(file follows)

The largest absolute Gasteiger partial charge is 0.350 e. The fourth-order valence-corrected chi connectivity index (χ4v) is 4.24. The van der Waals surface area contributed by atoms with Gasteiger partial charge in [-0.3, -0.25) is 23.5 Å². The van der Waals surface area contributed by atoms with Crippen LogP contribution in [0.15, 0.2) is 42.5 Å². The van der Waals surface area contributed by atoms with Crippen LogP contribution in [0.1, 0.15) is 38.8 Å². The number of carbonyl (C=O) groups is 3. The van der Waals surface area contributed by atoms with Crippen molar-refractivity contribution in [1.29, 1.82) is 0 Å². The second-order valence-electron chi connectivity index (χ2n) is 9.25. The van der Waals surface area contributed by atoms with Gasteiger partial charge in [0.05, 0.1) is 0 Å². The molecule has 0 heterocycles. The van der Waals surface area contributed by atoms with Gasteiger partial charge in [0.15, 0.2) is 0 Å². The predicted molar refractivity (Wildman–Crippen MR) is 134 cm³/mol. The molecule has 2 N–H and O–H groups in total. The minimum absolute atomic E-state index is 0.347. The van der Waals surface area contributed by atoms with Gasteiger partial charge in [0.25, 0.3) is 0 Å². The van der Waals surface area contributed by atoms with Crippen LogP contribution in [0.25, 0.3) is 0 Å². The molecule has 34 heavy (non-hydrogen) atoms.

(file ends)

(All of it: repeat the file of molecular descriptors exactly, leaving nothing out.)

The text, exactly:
The largest absolute Gasteiger partial charge is 0.350 e. The fourth-order valence-corrected chi connectivity index (χ4v) is 4.24. The van der Waals surface area contributed by atoms with Gasteiger partial charge in [-0.3, -0.25) is 23.5 Å². The van der Waals surface area contributed by atoms with Crippen LogP contribution in [0.15, 0.2) is 42.5 Å². The van der Waals surface area contributed by atoms with Crippen LogP contribution in [0.1, 0.15) is 38.8 Å². The number of carbonyl (C=O) groups is 3. The van der Waals surface area contributed by atoms with Crippen molar-refractivity contribution in [1.29, 1.82) is 0 Å². The second-order valence-electron chi connectivity index (χ2n) is 9.25. The van der Waals surface area contributed by atoms with Gasteiger partial charge in [0.05, 0.1) is 0 Å². The molecule has 0 heterocycles. The van der Waals surface area contributed by atoms with Gasteiger partial charge in [0.15, 0.2) is 0 Å². The predicted molar refractivity (Wildman–Crippen MR) is 134 cm³/mol. The molecule has 2 N–H and O–H groups in total. The minimum absolute atomic E-state index is 0.347. The van der Waals surface area contributed by atoms with Gasteiger partial charge in [0.25, 0.3) is 0 Å². The van der Waals surface area contributed by atoms with Crippen LogP contribution in [0.25, 0.3) is 0 Å². The molecule has 34 heavy (non-hydrogen) atoms.